Because graphene is a two-dimensional material, "all of it is an exposed surface," says physical chemist Phaedon Avouris, manager of the Nanometer Scale Science and Technology division at IBM's T.J. Watson Research Center in Yorktown Heights, N.Y.
"While graphene has a number of extremely useful properties, including very fast electron mobility, high mechanical strength, and excellent thermal conductivity, the interactions of graphene with its environment – for example, with the substrate it is placed on, the ambient environment, or other materials in a device structure – can drastically affect and change its intrinsic properties."
"Our interest is to understand the properties of this new material under conditions that are present in actual technology and apply this knowledge to design, fabricate, and test graphene-based electronic and optoelectronic devices and circuits," says Avouris, who will present new experimental results on the use of graphene in fast electronics and photonics at the AVS meeting in Nashville, Tenn., held Oct. 30 – Nov. 4. He will also discuss what still needs to be done to translate these applications into commercial products.
Avouris, an IBM Fellow, has been involved in nanotechnology research for 25 years, and has spent the last 15 years studying the properties and applications of carbon nanotubes, a close relative of graphene. "So it was natural that when graphene was isolated in 2004, I turned my attention to it. With the help of funding from DARPA, we started a focused effort on graphene electronics," he says.
Unlike conventional semiconductors like silicon and gallium arsenide, which are currently used in electronics, graphene does not have a band-gap – the energy difference between a material's non-conductive and conductive state. "This makes it unsuitable for building digital switches, which require the ability to switch the current off completely," Avouris says. "However," he adds, "the excellent electrical properties of graphene, such as its high electron mobility coupled with modest current modulation, make it very appropriate for very fast (high-frequency) analog electronics," which are used in wireless communications, radar, security systems, imaging, and other applications.
"We already have demonstrated high-frequency graphene transistors – greater than 200 gigahertz – and simple electronic circuits such as frequency mixers," says Avouris, "and we have also demonstrated very fast photodetectors and have used them to detect optical data streams."
In the future, graphene researchers need to improve the quality of synthetic graphene and to study its properties under conditions relevant to technology, says Avouris, who is "very optimistic" about the future of graphene in both electronics and photonics and anticipates the development of additional new applications.
The AVS 58th International Symposium & Exhibition will be held Oct. 30 – Nov. 4 at the Nashville Convention Center.
Presentation NS-WeM-4, "Graphene-based Electronics and Optoelectronics," is at 9 a.m. on Wednesday, Nov. 2.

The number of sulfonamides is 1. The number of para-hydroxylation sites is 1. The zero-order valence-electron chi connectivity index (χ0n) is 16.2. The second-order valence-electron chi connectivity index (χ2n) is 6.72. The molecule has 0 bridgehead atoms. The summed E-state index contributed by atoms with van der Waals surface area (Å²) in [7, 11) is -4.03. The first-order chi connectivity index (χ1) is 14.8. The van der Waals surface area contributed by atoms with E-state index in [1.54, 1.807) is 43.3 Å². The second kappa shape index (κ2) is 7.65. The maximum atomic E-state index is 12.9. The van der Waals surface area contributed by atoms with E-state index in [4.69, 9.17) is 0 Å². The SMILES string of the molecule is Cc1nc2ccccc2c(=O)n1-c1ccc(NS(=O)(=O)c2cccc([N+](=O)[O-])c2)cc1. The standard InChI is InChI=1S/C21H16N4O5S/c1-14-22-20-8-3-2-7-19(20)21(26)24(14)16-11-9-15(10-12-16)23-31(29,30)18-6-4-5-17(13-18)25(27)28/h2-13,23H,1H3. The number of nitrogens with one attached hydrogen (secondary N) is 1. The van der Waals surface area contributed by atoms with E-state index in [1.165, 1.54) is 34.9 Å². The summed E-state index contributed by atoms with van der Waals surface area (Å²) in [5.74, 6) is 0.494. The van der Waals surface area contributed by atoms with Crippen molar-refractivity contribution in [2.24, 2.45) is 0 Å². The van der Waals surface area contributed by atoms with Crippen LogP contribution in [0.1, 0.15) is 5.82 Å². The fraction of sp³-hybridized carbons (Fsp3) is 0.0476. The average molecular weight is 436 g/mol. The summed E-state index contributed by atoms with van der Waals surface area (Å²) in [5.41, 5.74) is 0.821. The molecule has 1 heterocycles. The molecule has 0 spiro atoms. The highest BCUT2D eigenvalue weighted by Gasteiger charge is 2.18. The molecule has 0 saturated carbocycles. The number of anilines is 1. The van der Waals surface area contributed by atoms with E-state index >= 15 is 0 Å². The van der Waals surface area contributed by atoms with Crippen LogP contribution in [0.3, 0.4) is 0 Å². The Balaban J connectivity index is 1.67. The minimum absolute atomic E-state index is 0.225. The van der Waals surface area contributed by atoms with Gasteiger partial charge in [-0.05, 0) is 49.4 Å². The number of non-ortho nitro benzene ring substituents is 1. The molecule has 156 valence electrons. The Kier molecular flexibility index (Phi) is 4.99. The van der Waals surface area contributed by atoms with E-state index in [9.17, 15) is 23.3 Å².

Main meeting website: http://www2.avs.org/symposium/AVS58/pages/greetings.html
Technical Program: http://www2.avs.org/symposium
Catherine Meyers | EurekAlert!
Gamma rays will reach beyond the limits of light
23.10.2017 | Chalmers University of Technology
Creation of coherent states in molecules by incoherent electrons
23.10.2017 | Tata Institute of Fundamental Research
Salmonellae are dangerous pathogens that enter the body via contaminated food and can cause severe infections. But these bacteria are also known to target...
University of Maryland researchers contribute to historic detection of gravitational waves and light created by event
On August 17, 2017, at 12:41:04 UTC, scientists made the first direct observation of a merger between two neutron stars--the dense, collapsed cores that remain...
Seven new papers describe the first-ever detection of light from a gravitational wave source. The event, caused by two neutron stars colliding and merging together, was dubbed GW170817 because it sent ripples through space-time that reached Earth on 2017 August 17. Around the world, hundreds of excited astronomers mobilized quickly and were able to observe the event using numerous telescopes, providing a wealth of new data.
Previous detections of gravitational waves have all involved the merger of two black holes, a feat that won the 2017 Nobel Prize in Physics earlier this month....
Material defects in end products can quickly result in failures in many areas of industry, and have a massive impact on the safe use of their products. This is why, in the field of quality assurance, intelligent, nondestructive sensor systems play a key role. They allow testing components and parts in a rapid and cost-efficient manner without destroying the actual product or changing its surface. Experts from the Fraunhofer IZFP in Saarbrücken will be presenting two exhibits at the Blechexpo in Stuttgart from 7–10 November 2017 that allow fast, reliable, and automated characterization of materials and detection of defects (Hall 5, Booth 5306).
When quality testing uses time-consuming destructive test methods, it can result in enormous costs due to damaging or destroying the products. And given that...
Using a new cooling technique MPQ scientists succeed at observing collisions in a dense beam of cold and slow dipolar molecules.
How do chemical reactions proceed at extremely low temperatures? The answer requires the investigation of molecular samples that are cold, dense, and slow at...
23.10.2017 | Event News
17.10.2017 | Event News
10.10.2017 | Event News
23.10.2017 | Life Sciences
23.10.2017 | Physics and Astronomy
23.10.2017 | Health and Medicine